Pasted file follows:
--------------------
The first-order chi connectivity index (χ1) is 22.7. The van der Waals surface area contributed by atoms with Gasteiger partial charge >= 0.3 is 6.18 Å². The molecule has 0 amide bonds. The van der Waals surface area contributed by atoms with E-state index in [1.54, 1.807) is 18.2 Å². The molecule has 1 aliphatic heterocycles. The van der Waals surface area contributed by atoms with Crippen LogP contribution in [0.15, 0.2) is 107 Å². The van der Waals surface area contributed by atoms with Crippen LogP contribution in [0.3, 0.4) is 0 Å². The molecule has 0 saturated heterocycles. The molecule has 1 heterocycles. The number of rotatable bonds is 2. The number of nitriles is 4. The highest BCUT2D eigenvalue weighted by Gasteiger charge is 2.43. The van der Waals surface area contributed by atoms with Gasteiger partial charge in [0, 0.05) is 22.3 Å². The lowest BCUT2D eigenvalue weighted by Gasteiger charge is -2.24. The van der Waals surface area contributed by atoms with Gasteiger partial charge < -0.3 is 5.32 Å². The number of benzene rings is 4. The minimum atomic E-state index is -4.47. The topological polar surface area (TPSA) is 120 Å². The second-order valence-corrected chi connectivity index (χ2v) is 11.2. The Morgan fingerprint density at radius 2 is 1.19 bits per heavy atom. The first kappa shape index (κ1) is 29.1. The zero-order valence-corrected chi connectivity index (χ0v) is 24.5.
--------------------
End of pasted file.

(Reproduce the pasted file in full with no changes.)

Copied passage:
The first-order chi connectivity index (χ1) is 22.7. The van der Waals surface area contributed by atoms with Gasteiger partial charge >= 0.3 is 6.18 Å². The molecule has 0 amide bonds. The van der Waals surface area contributed by atoms with E-state index in [1.54, 1.807) is 18.2 Å². The molecule has 1 aliphatic heterocycles. The van der Waals surface area contributed by atoms with Crippen LogP contribution in [0.15, 0.2) is 107 Å². The van der Waals surface area contributed by atoms with Crippen LogP contribution in [0.3, 0.4) is 0 Å². The molecule has 0 saturated heterocycles. The molecule has 1 heterocycles. The number of rotatable bonds is 2. The number of nitriles is 4. The highest BCUT2D eigenvalue weighted by Gasteiger charge is 2.43. The van der Waals surface area contributed by atoms with Gasteiger partial charge in [0, 0.05) is 22.3 Å². The lowest BCUT2D eigenvalue weighted by Gasteiger charge is -2.24. The van der Waals surface area contributed by atoms with Gasteiger partial charge < -0.3 is 5.32 Å². The number of benzene rings is 4. The minimum atomic E-state index is -4.47. The topological polar surface area (TPSA) is 120 Å². The second-order valence-corrected chi connectivity index (χ2v) is 11.2. The Morgan fingerprint density at radius 2 is 1.19 bits per heavy atom. The first kappa shape index (κ1) is 29.1. The zero-order valence-corrected chi connectivity index (χ0v) is 24.5.